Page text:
A fellow Christian and a good friend saw this and finally told him, “You know, Ted, I’ve noticed that you’ve been doing this a lot lately. I’m not God. But I wonder what this new habit might be doing to your relationship with God and how others see your faith.”
To his credit, Ted, took his friend’s words to heart. He remembered Martin Luther’s Small Catechism explanation of the Second Commandment: “You shall not take the Name of the Lord your God in vain” and realized that God gave us the privilege of using His Name only for “prayer, praise, and thanksgiving.”
Ted had been using God’s Name for purposes other than those for which God had given it in the first place; in other words, he’d used God’s Name in vain. He also realized that over the months that this habit had taken hold of him, there had been a slow erosion of his respect for God. He felt sure too, that his unchurched friends had heard him and thought less of him and of the God he claimed to follow.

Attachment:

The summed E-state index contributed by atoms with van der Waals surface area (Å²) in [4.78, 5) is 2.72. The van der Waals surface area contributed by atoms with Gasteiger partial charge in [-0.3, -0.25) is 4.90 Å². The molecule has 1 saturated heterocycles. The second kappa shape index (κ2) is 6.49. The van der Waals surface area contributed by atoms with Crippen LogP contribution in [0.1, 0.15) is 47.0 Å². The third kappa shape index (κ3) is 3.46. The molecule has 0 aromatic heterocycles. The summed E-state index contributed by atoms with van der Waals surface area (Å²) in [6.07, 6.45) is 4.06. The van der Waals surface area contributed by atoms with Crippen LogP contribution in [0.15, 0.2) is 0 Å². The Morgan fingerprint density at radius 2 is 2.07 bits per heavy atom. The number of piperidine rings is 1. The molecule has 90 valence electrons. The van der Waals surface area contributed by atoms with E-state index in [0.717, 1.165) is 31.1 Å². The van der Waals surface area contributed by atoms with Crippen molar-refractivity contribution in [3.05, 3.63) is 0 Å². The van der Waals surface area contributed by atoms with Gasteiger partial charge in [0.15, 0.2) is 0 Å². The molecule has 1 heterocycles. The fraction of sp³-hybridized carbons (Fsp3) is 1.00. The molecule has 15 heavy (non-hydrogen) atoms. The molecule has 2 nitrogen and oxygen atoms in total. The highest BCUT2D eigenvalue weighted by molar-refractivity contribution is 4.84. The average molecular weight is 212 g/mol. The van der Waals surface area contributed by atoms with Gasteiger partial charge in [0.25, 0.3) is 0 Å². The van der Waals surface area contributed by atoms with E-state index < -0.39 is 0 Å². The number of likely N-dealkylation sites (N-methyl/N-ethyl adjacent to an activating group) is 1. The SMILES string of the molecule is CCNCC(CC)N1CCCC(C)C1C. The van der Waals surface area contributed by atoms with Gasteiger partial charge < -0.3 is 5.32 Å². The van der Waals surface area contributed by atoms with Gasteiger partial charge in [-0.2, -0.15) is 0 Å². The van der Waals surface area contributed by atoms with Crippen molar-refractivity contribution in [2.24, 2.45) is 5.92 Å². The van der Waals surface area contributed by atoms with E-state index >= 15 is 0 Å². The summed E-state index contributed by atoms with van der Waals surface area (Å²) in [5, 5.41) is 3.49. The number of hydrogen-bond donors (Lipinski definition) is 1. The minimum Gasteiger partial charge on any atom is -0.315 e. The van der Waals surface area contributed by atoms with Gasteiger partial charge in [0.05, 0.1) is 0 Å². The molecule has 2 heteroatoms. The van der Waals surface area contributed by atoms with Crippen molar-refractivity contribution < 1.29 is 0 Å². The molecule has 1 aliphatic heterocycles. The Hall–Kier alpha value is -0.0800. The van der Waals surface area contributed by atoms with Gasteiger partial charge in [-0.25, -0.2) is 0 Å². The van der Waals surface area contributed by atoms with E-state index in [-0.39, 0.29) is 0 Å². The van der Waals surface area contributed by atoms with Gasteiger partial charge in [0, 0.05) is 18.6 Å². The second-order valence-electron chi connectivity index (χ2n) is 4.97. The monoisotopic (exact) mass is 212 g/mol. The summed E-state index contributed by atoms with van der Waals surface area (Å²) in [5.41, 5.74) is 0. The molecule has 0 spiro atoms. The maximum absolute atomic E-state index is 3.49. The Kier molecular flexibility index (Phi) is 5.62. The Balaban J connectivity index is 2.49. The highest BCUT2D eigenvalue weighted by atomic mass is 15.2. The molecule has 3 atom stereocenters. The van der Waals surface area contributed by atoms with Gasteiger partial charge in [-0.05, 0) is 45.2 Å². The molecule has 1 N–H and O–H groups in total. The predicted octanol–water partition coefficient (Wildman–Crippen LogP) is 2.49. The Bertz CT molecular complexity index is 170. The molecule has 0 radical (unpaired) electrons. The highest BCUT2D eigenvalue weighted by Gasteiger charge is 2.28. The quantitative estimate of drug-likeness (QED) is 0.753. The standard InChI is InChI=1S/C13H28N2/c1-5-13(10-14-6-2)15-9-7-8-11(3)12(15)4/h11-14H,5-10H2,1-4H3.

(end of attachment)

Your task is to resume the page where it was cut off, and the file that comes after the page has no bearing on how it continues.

Ted’s assessment of this one element of his lifestyle led him to repent for his sin and to ask for God’s help in treating His Name with greater respect.
We need to see the true conditions of our lives and we need to assess our lifestyles.
We also need to change our wardrobe. I’m not talking about changing our clothes. Paul says that we need to put off the works of darkness---that means life without God---and instead, “put on the Lord Jesus Christ.” It’s all very fine for us to know our faults and want to turn from them. But until we cover ourselves with the forgiveness and power of Jesus Christ, we will be incapable of living the lives that both God and we expect of us.